I've filed bug 141334 about Composer opening XHTML files named "*.html" as

Jonas has suggested that the serializer should not output inferred elements that
didn't occur explicitly in the original input. I don't agree that this is a
problem, so someone else can file a bug on that if they want to.
Depends on: 68061
No longer depends on: 60861
Summary: Parser should not add <tbody> to HTML tables → Parser should not add <tbody> to HTML 3.2 tables

Comment 74

16 years ago
Harish: if the parser would flag inferred elements, the serializer could very
easily omit them at output time.  That would be a great solution if the parser
can be made to do it.
but please don't add a DOM-attribute (using SetAttribute() or one of it's 
friends) to the element. Set some internal flag through some internal mozilla-
interface instead.


15 years ago
Depends on: 148810

Comment 76

15 years ago
akkana: That would cure a symptom, but not the problem: it does not solve the
problem of a DOM tree generated from an HTML 3.2 document containing a TBODY
(a) HTML 4.01 spec says in section 11.2.3 :

   The TBODY start tag is always required except when the table contains
   only one table body and no table head or foot sections. The TBODY end
   tag may always be safely omitted.

(b) legacy browsers choke on tbody
(c) I receive user complaints by email

Comment 78

13 years ago
Just to correct some incorrect statements made earlier in this bug:

1)  A DOM that would be an invalid document when serialized is not an invalid
    DOM.  The DOM spec explicitly says that you can create such DOMs via the DOM
2)  Mozilla's HTML parser does not enforce <tfoot> and <thead> coming before
    <tbody> and authors often put <tfoot> after <tbody>, so you cannot expect to
    see the <thead>/<tfoot> before <tbody> when serializing.

Comment 79

11 years ago
Created attachment 238468 [details] [diff] [review]
patch: #define-replacement by new (boolean) preferences value

Summing up, tbody is mandatory only in html4, for <html4 it's invalid, for >html4 (i.e. xhtml) it's optional. So there might be many situations, in which a user would prefer a stricter parsing of the html-source. E.g. when evaluating XPath expressions against the dom-tree (via javascript), these become wrong in case of almost always unnecessarily inserted tbodies.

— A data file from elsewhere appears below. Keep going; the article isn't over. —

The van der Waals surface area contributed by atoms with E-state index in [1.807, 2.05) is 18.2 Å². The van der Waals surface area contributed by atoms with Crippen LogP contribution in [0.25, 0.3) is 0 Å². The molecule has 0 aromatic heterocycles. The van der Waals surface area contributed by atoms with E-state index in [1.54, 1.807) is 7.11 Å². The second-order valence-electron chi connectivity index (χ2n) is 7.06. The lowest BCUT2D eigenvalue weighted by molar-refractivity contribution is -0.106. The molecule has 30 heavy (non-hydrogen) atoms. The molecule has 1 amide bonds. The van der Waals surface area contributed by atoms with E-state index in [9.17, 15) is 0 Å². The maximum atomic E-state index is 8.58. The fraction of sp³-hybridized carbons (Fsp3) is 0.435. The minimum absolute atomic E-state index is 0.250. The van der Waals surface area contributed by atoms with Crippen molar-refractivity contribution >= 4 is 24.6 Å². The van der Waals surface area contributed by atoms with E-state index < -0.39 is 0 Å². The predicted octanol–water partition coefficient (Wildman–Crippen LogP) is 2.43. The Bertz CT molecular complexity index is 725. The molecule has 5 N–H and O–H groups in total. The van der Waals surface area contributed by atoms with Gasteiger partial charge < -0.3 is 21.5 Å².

Wouldn't it hence be neat to let the user decide from preferences at runtime, if he wants to allow <tr> to be child of <table>, instead of #define'ing this at compiletime?

Have a look at the attached patch, default behaviour (i.e. in case of unset "parser.allowtraschildoftable") is kept, so no one should get into trouble.
I don't see any point to the user deciding, and giving users two options just makes things harder for authors.

Comment 81

11 years ago
The point is that inserted tbodies do not belong there. If the document's author liked them, he would have inserted them himself. I don't think it's consistent either, to force users to accept unnecessarily inserted elements just for compatibility reasons with broken browsers. At least those who care should be able to switch to a more natural behaviour easily - on their own risk, of course.

I admit, the cleanest solution would for sure be, to detect the document type, insert <tbody> in HTML 4 (if necessary), remove it in HTML 3.2 (if necessary), and don't touch it in XHTML. My patch would become obsolete.
There are reasonable arguments for having this be AUTHOR-controlled, but none for having it be USER-controlled.  However, I don't think the arguments for having it be author-controlled are strong enough to add versioning to HTML.
(In reply to comment #82)
> There are reasonable arguments for having this be AUTHOR-controlled, but none
> for having it be USER-controlled.  However, I don't think the arguments for
> having it be author-controlled are strong enough to add versioning to HTML.

Agreed a zillion %.

Comment 84

9 years ago
Inferring tbody elements in HTML is done by any modern browser, from IE to Opera and Safari (in Quirks Mode or with an HTML 3.x doctype). I think changing the behaviour would do more harm than good, because some sites would break in Mozilla only.
Don't fix a running system.

Besides, we're nearing HTML 5, thus a model of HTML in which a HTML3.2 document (which doesn't really exist) would automatically become a HTML5 document.

In this sense, I'll close this. Please punish me if that's too rashly.

By the way: There are some parser hooks like "eQuirks3" that don't seem to do anything. These should probably get removed.
Last Resolved: 17 years ago9 years ago
Resolution: --- → WONTFIX


9 years ago
Blocks: 455043